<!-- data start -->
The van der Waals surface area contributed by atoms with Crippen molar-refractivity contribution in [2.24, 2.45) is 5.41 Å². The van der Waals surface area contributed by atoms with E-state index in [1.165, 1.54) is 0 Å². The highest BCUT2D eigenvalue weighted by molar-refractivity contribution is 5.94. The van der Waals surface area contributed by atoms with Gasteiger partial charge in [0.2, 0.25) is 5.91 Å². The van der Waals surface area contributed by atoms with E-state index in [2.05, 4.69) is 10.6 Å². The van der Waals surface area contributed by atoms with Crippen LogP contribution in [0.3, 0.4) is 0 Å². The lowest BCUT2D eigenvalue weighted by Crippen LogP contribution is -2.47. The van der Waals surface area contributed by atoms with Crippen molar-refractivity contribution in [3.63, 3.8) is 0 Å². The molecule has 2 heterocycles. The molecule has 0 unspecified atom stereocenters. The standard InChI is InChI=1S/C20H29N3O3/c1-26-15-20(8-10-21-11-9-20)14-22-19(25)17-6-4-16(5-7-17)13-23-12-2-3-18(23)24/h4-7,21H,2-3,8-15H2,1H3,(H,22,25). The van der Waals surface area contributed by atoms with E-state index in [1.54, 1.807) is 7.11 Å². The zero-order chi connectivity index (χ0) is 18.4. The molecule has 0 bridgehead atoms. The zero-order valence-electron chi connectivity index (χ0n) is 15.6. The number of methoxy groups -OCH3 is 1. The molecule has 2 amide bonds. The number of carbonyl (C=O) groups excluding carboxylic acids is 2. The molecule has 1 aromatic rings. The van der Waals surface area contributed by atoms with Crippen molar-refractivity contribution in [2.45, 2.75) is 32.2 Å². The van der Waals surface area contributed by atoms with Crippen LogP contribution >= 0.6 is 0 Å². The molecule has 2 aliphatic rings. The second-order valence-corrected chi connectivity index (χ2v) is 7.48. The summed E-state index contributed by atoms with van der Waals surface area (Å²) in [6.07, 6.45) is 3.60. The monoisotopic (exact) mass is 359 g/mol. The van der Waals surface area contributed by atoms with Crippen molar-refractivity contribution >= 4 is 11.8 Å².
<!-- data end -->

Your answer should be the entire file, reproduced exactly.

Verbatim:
The van der Waals surface area contributed by atoms with Crippen molar-refractivity contribution in [2.24, 2.45) is 5.41 Å². The van der Waals surface area contributed by atoms with E-state index in [1.165, 1.54) is 0 Å². The highest BCUT2D eigenvalue weighted by molar-refractivity contribution is 5.94. The van der Waals surface area contributed by atoms with Gasteiger partial charge in [0.2, 0.25) is 5.91 Å². The van der Waals surface area contributed by atoms with E-state index in [2.05, 4.69) is 10.6 Å². The van der Waals surface area contributed by atoms with Crippen LogP contribution in [0.3, 0.4) is 0 Å². The lowest BCUT2D eigenvalue weighted by Crippen LogP contribution is -2.47. The van der Waals surface area contributed by atoms with Crippen molar-refractivity contribution in [3.63, 3.8) is 0 Å². The molecule has 2 heterocycles. The molecule has 0 unspecified atom stereocenters. The standard InChI is InChI=1S/C20H29N3O3/c1-26-15-20(8-10-21-11-9-20)14-22-19(25)17-6-4-16(5-7-17)13-23-12-2-3-18(23)24/h4-7,21H,2-3,8-15H2,1H3,(H,22,25). The van der Waals surface area contributed by atoms with E-state index in [1.54, 1.807) is 7.11 Å². The zero-order chi connectivity index (χ0) is 18.4. The molecule has 0 bridgehead atoms. The zero-order valence-electron chi connectivity index (χ0n) is 15.6. The number of methoxy groups -OCH3 is 1. The molecule has 2 amide bonds. The number of carbonyl (C=O) groups excluding carboxylic acids is 2. The molecule has 1 aromatic rings. The van der Waals surface area contributed by atoms with Crippen molar-refractivity contribution in [2.45, 2.75) is 32.2 Å². The van der Waals surface area contributed by atoms with Crippen LogP contribution >= 0.6 is 0 Å². The molecule has 2 aliphatic rings. The second-order valence-corrected chi connectivity index (χ2v) is 7.48. The summed E-state index contributed by atoms with van der Waals surface area (Å²) in [6.07, 6.45) is 3.60. The monoisotopic (exact) mass is 359 g/mol. The van der Waals surface area contributed by atoms with Crippen molar-refractivity contribution >= 4 is 11.8 Å².